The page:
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A Conversation with Ed Atkins

By Nicole Kaack

Apr 29, 2016

The Kitchen’s gallery has become a site of presentation and continued propagation for Ed Atkins’ Performance Capture . The audio-visual work derives from a script written by Atkins, which was subsequently performed by 130 participants in a CGI rig at the 2015 Manchester International Festival. Over the duration of its exhibition at The Kitchen, the piece will continue to expand, incorporating sound and video from gallery performances by Okkyung Lee, Ches Smith, Ben Vida, Graham Lambkin, Bob Bellerue, Marcia Bassett, Matthew Regula, C. Spencer Yeh, and Ed Atkins himself.

Curatorial intern Nicole Kaack and artist Ed Atkins discussed the original development of the project and its ongoing transformation through performance.

Nicole Kaack: Performance Capture seems so based in the writing — it begins in the writing. How do you see that come to bear on the work’s many iterations?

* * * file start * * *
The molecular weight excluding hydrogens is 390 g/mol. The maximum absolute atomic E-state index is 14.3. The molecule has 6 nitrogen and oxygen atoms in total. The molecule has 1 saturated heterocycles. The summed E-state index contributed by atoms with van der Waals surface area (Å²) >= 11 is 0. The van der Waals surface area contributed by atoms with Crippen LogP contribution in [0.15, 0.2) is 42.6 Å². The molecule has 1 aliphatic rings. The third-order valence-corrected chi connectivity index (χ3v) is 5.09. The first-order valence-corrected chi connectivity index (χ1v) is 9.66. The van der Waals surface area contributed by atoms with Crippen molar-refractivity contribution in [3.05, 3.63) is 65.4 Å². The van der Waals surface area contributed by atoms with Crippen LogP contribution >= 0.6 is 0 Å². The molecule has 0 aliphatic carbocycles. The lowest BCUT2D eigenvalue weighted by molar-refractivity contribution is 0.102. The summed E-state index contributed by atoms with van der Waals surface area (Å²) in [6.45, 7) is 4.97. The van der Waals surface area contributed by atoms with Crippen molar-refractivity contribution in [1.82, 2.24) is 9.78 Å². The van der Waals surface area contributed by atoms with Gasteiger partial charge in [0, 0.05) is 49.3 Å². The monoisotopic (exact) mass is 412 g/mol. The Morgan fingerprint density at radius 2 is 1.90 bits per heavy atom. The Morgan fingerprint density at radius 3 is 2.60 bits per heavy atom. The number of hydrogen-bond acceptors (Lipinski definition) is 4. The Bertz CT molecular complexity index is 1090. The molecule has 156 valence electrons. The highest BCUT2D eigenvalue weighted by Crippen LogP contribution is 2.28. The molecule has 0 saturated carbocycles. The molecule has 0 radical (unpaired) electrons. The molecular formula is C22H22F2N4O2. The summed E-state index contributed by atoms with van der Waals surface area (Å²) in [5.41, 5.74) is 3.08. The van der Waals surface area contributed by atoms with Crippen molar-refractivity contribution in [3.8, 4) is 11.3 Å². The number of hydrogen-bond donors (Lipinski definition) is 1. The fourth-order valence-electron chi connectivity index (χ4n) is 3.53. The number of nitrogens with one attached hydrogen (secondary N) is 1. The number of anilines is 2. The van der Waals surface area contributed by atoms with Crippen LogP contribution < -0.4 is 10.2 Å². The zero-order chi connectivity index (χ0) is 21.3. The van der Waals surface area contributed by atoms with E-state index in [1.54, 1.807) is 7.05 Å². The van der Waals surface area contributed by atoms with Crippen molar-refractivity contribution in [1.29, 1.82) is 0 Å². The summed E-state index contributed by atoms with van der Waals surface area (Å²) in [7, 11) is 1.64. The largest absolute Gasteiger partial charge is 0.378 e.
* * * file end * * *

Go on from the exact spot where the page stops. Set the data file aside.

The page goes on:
Ed Atkins: In a way this thing is the reciting of a long poem. I see it within a tradition of theatrical, classical form, like a soliloquy delivered by one character, but constituted by many people. If this character is made up of all these different people, then they’re probably schizophrenic in some way – or demented or they’re suffering from something. At a certain point I want the text to be embodied in some way, which is a hard thing to ask of a real body, but an easier thing to ask of CG stuff, because that’s already made up of code and digits – it’s already language. Since it’s constituted by language, the two seem to fit. It was weird having all these people reading fragments of this sprawling text which is already very hard to wrap your head around. All of these people are reciting more or less blindly; they don’t necessarily know what it means or how to embody this thing wholistically. The consistent thing is the appearance, the CG model – not its constituent identity, which is split in so many impossible ways.